Most of my posts about Boulder are flattering because I love living here. The quality of life is excellent, the scenery is beautiful, there’s lots to do, and the people are friendly. But, like anywhere, Boulder does have its share of self-righteous blowhards and general asshats. And I’m just as willing to write about the bad parts of being here (as few as there are) as the good. So, here is part two of a post I wrote a long, long time ago. I’m sure you know some people in your town just like the ones I’ve described here.
The Good: I belonged to a slow running group two summers ago. One night, our posse of five regulars was running in the Wonderland Lake area and then along some of the side streets. As we ran down a main artery, an elderly woman drove up to the stop sign at the intersection we were approaching. Since we were on the main road, we had the right of way and she had a stop sign. However, she never stopped. She was moving very slowly, probably no more than five miles an hour, but continued creeping out into the road as we were running across.
Me, being me, threw my arms up and shouted, “Do you plan on stopping at some point, lady? What the hell!” or something similar to that.
The woman got all flustered , slammed on her brakes, and started looking around, obviously very confused. Then she apologized through her open window and said she couldn’t see anything because the sun was in her eyes. An older woman in my group then ran up to her window and started apologizing back for my outburst, telling her what happened was no big deal and it was okay.
Ummm…no it wasn’t. It wasn’t okay. It was a problem. If she couldn’t see the huge red stop sign and five runners, I’d say she was a massive danger to us and anyone walking down the street. I’m giving this woman from my running group the “good” ranking because she thinks she’s doing the right thing. But this is one of my biggest beefs with Boulder—people not calling out other people who are clearly, 100 percent in the wrong and believing anger at other people is never justified. Some things are a big deal and some people need to be scolded or criticized. I have no idea what good it does to tell an old woman who should probably have her drivers license revoked not to worry that she almost just ran her car into five people.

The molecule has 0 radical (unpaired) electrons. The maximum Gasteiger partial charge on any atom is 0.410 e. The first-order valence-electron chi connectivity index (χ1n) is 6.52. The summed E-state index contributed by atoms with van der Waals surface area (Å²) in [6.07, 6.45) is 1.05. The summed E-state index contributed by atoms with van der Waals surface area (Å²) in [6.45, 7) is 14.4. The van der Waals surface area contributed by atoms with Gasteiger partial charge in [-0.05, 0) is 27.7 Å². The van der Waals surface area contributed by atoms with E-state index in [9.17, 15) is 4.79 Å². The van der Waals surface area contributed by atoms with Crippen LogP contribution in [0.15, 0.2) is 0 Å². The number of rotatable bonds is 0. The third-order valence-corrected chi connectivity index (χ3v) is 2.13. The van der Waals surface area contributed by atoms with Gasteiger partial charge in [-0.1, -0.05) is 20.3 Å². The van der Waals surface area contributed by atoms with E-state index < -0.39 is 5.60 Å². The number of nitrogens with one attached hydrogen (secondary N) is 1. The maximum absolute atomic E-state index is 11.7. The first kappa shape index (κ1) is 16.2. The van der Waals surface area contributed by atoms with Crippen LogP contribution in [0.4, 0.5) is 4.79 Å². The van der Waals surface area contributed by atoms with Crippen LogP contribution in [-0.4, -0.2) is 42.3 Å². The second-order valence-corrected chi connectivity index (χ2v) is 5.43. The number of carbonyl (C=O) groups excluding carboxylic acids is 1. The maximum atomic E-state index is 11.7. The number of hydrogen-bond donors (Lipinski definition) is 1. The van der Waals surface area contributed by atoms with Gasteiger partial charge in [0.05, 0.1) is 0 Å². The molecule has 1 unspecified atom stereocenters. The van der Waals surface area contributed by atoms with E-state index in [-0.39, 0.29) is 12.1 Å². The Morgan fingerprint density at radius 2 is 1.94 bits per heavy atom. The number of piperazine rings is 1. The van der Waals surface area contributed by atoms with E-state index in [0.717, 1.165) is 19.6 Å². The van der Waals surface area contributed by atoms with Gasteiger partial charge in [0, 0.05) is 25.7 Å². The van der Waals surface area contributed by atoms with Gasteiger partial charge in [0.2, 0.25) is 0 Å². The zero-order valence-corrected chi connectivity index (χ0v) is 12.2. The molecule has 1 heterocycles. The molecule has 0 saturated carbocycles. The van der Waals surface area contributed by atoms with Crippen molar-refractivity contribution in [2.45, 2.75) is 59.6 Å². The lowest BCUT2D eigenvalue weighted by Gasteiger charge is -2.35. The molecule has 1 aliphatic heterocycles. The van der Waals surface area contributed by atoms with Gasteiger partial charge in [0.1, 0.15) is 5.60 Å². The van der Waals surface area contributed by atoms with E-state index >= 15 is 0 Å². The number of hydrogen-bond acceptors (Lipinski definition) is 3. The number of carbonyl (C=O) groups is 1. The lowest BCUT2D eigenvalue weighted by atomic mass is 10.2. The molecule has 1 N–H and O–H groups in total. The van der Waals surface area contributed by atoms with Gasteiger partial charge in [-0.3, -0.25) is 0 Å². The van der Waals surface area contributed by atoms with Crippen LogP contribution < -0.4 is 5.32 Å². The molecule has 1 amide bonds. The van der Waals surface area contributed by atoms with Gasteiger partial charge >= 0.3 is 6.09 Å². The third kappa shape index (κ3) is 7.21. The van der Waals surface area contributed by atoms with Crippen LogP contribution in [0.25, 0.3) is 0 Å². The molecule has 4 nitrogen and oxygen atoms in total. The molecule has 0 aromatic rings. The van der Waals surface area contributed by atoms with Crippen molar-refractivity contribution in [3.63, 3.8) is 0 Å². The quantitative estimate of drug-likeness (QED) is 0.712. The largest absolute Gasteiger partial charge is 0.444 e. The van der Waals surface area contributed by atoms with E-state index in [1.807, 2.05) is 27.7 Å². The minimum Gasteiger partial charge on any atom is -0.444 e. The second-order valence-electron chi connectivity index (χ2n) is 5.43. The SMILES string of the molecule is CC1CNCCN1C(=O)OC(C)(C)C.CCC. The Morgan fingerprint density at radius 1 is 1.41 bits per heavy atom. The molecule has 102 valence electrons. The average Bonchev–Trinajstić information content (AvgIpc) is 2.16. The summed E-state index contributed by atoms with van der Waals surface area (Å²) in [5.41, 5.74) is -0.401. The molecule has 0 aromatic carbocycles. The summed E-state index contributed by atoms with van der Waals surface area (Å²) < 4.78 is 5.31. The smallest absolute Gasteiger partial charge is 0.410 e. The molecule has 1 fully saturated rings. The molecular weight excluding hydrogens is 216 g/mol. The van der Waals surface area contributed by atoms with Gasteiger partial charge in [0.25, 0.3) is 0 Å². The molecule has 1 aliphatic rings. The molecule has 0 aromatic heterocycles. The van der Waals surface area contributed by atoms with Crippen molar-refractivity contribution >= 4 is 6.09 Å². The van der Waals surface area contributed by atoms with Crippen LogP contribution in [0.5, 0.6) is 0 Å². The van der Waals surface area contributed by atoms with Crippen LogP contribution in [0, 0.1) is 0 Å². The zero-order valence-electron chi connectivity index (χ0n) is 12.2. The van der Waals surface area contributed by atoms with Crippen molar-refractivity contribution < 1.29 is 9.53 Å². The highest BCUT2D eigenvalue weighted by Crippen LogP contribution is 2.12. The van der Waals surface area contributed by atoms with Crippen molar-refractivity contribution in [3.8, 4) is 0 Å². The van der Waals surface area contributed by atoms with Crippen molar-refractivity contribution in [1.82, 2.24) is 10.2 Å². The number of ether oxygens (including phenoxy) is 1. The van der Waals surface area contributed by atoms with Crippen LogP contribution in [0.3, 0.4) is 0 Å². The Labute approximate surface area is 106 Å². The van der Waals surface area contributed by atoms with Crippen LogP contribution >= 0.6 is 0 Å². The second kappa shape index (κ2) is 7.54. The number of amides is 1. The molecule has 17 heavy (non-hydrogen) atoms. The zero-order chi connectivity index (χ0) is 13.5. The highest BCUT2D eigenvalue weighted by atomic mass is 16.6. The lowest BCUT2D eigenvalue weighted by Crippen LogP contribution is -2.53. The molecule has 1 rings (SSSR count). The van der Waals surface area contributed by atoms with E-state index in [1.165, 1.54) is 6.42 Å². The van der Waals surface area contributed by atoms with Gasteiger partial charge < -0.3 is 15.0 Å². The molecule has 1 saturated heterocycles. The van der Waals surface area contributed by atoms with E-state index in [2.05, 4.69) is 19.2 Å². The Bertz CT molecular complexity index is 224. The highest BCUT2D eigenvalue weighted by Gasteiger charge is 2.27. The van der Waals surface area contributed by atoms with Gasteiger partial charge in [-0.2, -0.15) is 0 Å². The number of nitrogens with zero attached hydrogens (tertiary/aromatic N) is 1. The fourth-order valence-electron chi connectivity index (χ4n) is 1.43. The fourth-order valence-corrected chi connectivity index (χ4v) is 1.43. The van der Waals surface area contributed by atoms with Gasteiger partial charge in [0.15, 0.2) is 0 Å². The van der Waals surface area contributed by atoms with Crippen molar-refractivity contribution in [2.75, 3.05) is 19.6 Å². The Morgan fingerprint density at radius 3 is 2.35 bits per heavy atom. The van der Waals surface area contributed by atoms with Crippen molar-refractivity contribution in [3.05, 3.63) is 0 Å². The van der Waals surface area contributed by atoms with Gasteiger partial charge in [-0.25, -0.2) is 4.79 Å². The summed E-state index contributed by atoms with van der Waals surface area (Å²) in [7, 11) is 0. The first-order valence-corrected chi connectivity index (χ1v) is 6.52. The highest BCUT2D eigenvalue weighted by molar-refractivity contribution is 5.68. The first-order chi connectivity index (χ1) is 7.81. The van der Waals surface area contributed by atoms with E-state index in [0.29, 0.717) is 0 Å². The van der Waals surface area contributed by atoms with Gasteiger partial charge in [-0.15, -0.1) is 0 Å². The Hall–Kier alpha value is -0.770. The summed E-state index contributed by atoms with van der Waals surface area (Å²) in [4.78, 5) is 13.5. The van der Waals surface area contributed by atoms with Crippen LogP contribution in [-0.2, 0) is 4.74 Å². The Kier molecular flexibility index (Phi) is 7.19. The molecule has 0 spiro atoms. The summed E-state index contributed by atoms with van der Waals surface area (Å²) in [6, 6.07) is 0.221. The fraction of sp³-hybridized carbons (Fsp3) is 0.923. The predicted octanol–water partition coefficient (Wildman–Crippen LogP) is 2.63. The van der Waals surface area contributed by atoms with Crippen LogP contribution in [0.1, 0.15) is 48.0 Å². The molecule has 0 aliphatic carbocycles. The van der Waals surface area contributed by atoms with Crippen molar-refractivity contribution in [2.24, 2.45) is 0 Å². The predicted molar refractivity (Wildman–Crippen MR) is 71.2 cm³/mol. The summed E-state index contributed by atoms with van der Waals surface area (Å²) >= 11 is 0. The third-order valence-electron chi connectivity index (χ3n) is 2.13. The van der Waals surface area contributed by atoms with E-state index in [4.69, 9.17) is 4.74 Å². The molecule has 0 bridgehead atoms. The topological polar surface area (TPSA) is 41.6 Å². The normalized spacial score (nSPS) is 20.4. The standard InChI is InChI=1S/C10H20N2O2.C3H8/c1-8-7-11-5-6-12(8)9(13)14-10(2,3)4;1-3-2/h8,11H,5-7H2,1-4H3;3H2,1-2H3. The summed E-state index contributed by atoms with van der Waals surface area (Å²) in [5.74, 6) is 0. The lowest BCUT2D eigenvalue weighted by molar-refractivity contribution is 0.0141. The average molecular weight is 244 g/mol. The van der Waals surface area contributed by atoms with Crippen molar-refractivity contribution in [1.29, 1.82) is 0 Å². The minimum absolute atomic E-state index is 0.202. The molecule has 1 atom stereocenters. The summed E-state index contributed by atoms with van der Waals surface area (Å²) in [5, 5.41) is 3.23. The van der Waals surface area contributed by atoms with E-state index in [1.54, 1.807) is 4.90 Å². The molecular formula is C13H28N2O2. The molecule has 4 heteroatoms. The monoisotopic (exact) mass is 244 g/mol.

The Bad: One night, I was walking Trotsky down the sidewalk of my lightly trafficked road on which there is a dedicated bike lane. Trotsky doesn’t walk so much as sniff excessively. He had stopped to inspect a bush, standing perpendicular to the sidewalk so his body blocked the whole path, when a cyclist came up behind us. Now, had this been another walker, I would have pushed Trotsky aside to let the person pass. But as this was a cyclist who wasn’t supposed to be there and, again, had an unobstructed, ice-free, dedicated bike lane to use, I didn’t move Trotz or hurry him along at all. I said nothing. She said nothing.
After 20 seconds or so, Trotsky finished his investigation and we continued. I walked as I normally would, on the right side of the sidewalk with plenty of room for someone walking on the other side to pass. Well, I guess this chick wasn’t confident enough in her cycling skills to pass in that space, so she continued on painfully slowly behind us. After another 20 seconds or so, we came to a space where the sidewalk opened up to the width of three sidewalks at the front of a large residential building. Here, the cyclist finally passed us. After she was about 10 feet ahead of us, she passive-aggressively dinged her bicycle bell twice.
The Ugly: One day, Trotsky and I were doing one of his long poop-loops down Pearl from our house to 15th Street, where Pearl becomes a no-dogs-allowed pedestrian mall. Our routine is to turn down 15th at that point and head back home up Walnut. We were on Pearl between 16th and 15th, shown on the map below, before the no dog/no car zone, which starts where Pearl is marked by the green line on the map below.
That’s where the following encounter occurred.
Random old man in a stupid and condescending sing-songy voice, “Uh-oh, no dogs allowed on the Pearl Street Mall.”
I turn around slowly and then speak just as slowly since I already realize I’m dealing with a simpleton. “We’re. Not. On. The. Mall.”
Him stating the obvious because apparently I look like some kind of idiot, “But it’s straight ahead.”
Me, unamused by this moron interrupting my pleasant walk with his mansplaining, “Uh-huh.”
Nosy old bastard, “Just want to make sure you understand the rules, miss.”
To which he got all in a huff and started squawking to his wife about how offensive I was. Yeah.
Unlike other people in this town, I’m not afraid to call it like I see it. Fortunately, the times its necessary are few and far between, and that’s why I live here.